In order to asses free space optical links, using a Cassegrain telescope, for both classical (i.e. coherent and direct
detection) and quantum (coherent, Dolinar-Kennedy system) several scenarios were analyzed. This analysis was
conducted through a software tool that uses some specific parameters imposed by the environmental condition and
hardware used, such as: pointing and tracking errors, turbulence, modulations schemes, and visibility, among others; in
order to obtain the general performance parameters of the simulated link, such as: bit error rate and the photons number.
The software developed allows the user to produce useful way to assess the possible success of the implementation of
the free space optical link, or a way to identify phenomena that might suggest hardware adjustments to improve the
overall performance of the system. Results allow the revision of the expected link performance for a quantum key
distribution system; although it is possible to use it for general optical quantum communications systems.
We describe a homodyne optical Costas loop receiver intended to detect weak coherent states with diffused phase and suppressed carrier phase modulation. In order to get the information contained in the quadrature components of the optical field, we implement an 8-port receiver operating at 1550 nm, based on the manipulation of the state of polarization of both the local oscillator and the data signal. Employing binary phase-shift keying, we make measurements in the time and frequency domain of the quantum noise and bit error rate using an optimum loop filter, and compare the performance of our receiver against the standard quantum limit for the simultaneous quadrature detection, considering both ideal conditions and the overall efficiency of our set up.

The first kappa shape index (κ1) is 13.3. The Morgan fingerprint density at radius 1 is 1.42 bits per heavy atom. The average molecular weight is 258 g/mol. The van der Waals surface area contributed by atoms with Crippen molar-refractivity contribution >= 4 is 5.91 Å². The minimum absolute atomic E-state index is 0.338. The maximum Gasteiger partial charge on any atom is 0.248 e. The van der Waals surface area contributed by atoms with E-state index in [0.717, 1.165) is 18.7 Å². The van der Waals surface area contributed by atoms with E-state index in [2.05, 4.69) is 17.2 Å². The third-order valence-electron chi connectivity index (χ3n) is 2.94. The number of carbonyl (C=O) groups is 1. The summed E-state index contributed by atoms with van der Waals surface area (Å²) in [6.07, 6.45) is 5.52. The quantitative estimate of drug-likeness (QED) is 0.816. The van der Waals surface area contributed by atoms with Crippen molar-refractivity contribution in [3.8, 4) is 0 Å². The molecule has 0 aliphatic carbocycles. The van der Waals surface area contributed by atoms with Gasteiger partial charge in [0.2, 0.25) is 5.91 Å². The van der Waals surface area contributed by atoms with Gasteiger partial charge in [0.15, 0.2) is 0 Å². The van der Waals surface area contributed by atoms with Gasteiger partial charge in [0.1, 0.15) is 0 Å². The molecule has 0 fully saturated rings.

We present a low-cost kit to support optical communications courses teaching. The kit contains a students manual that can be used to explore the basic phenomena involving optical transmission and reception phenomena, a transmitter module, and a receiver module.
It is presented an educational kit to show physical principles: momentum, free fall and measure of gravitational constant
for an object in movement. These principles are reproduced using mechanical parts, optical sensors and laser to send a
signal into a computer. Data results are acquired and analyzed to demonstrate that the results are concordant with the
theory. The results are into a 10% of error far of the known values for gravitational constant on Earth.
This educational and demonstrative kit can be use in elementary and undergraduate level; it has as proposes to be a base
to show complex experiments and advanced theory.